Eel-boats, or schuyts, are sites of exchange between the British and the Dutch. They offer an interesting example of the kinds of, casual, regular interactions that are possible among the citizens of different nations. Mayhew describes the negotiations taking place; ‘men in tall fur caps with high cheek bones, and rings in their ears, walk the decks’. As customers are brought up to the eel-boats by skiff, ‘the master Dutchman takes his hands from his pockets, lays down his pipe, and seizing a sort of long-handled landing-net scoops from the tank a lot of eels’. These encounters are theatrical and comic, at once casual and slightly ritualistic, especially as the haggling begins. It’s an example of disparate people coming together at Billingsgate. Dickens and Wills describe the diners at Simpson’s Tavern, who have arrived, ‘like the fish, from various distances’. There are visitors from the Eastern Counties and Doncaster, an ‘undertaker from Whitechapel’, and a ‘respectable Jew provision-merchant from Hamburg’. They’re joined by a man from York, ‘with sunken jaws that were always in motion, like a gutta percha mouth that was being continually squeezed’, and, finally, ‘a wooden leg that had brought the person it belonged to, all the way from Canada’; as John Carey has pointed out, Dickens frequently troubles the boundary between person and thing, the animate and inanimate (Carey: 1973). While these descriptions are uncanny, Dickens and Wills end the segment with a tiny gesture that points to shared humanity: the meal is so satisfying that a ‘very large smooth-faced old gentleman’ from Devonshire must push back his chair when he is finished ‘to give his satin waistcoat play’. Of course, it doesn’t necessarily follow that the space is utopian, or meaningfully cosmopolitan, just because it’s convivial: there’s no deeper point made in this essay about sympathy, understanding, or mutual positive change. It’s too much to ask of one fish-market. Nevertheless, the schuyts and tavern demonstrate how national and regional boundaries can be crossed in informal ways.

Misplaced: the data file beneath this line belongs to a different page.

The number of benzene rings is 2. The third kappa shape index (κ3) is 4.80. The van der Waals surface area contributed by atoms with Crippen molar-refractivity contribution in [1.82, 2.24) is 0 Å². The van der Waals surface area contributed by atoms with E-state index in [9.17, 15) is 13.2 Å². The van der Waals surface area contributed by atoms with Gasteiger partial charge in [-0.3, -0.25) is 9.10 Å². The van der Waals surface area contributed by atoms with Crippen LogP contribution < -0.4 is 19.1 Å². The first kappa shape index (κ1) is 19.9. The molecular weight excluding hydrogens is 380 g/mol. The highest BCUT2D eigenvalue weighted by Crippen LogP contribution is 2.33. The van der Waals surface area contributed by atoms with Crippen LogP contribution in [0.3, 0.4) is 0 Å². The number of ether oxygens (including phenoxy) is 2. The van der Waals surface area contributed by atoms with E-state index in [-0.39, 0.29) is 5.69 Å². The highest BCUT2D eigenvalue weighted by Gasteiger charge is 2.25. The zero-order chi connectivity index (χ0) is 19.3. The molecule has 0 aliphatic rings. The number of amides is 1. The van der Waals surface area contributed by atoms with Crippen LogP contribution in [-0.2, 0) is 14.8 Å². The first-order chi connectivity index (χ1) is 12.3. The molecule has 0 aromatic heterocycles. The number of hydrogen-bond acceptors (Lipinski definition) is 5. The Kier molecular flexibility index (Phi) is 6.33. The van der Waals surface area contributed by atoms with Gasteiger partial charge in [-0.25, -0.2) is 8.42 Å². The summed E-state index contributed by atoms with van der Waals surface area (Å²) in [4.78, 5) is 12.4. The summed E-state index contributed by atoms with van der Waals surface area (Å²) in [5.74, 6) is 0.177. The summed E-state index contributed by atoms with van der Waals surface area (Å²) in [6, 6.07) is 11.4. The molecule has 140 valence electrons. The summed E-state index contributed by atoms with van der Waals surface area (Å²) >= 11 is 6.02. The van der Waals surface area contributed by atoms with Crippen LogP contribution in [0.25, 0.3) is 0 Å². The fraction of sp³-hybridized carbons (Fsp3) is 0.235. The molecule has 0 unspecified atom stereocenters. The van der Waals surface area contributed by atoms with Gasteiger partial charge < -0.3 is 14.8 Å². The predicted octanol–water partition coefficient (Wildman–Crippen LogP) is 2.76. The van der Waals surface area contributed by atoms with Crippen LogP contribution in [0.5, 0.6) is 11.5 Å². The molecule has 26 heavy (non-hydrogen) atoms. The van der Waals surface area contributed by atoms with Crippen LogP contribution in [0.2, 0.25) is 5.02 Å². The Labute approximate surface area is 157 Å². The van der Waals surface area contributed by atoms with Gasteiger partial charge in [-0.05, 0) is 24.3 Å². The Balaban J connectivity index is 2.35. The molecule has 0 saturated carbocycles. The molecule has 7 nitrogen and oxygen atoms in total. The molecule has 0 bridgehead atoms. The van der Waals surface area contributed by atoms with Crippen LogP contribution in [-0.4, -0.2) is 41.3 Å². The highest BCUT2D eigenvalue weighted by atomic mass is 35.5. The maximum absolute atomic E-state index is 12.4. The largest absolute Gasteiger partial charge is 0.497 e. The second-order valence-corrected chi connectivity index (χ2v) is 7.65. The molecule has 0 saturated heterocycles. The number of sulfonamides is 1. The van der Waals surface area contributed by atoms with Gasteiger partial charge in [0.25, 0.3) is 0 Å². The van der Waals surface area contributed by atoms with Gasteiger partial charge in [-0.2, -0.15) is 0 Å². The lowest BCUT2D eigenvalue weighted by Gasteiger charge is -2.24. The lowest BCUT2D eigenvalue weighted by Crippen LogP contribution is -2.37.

As these examples suggest, the literature of London is something of an ethnographic exercise; on certain occasions, it seems more interested in perpetuating negative stereotypes and fitting people into boxes than allowing for the fluid, multiple, even contradictory identities contained within a single urban subject, which can make it jarring to the modern reader. Though London Labour does appear obsessed by categories, especially with relation to London’s ‘poor’, it also offers surprising and subtle insights into class stratification. Mayhew explains that the market is busiest at the end of the week when households are running low on money, and fish is cheap; Fridays, too, are fast days for impoverished Irish Catholic migrants into the city, and a day when fish is consumed. He interviews the people he finds at the market, listening to their stories.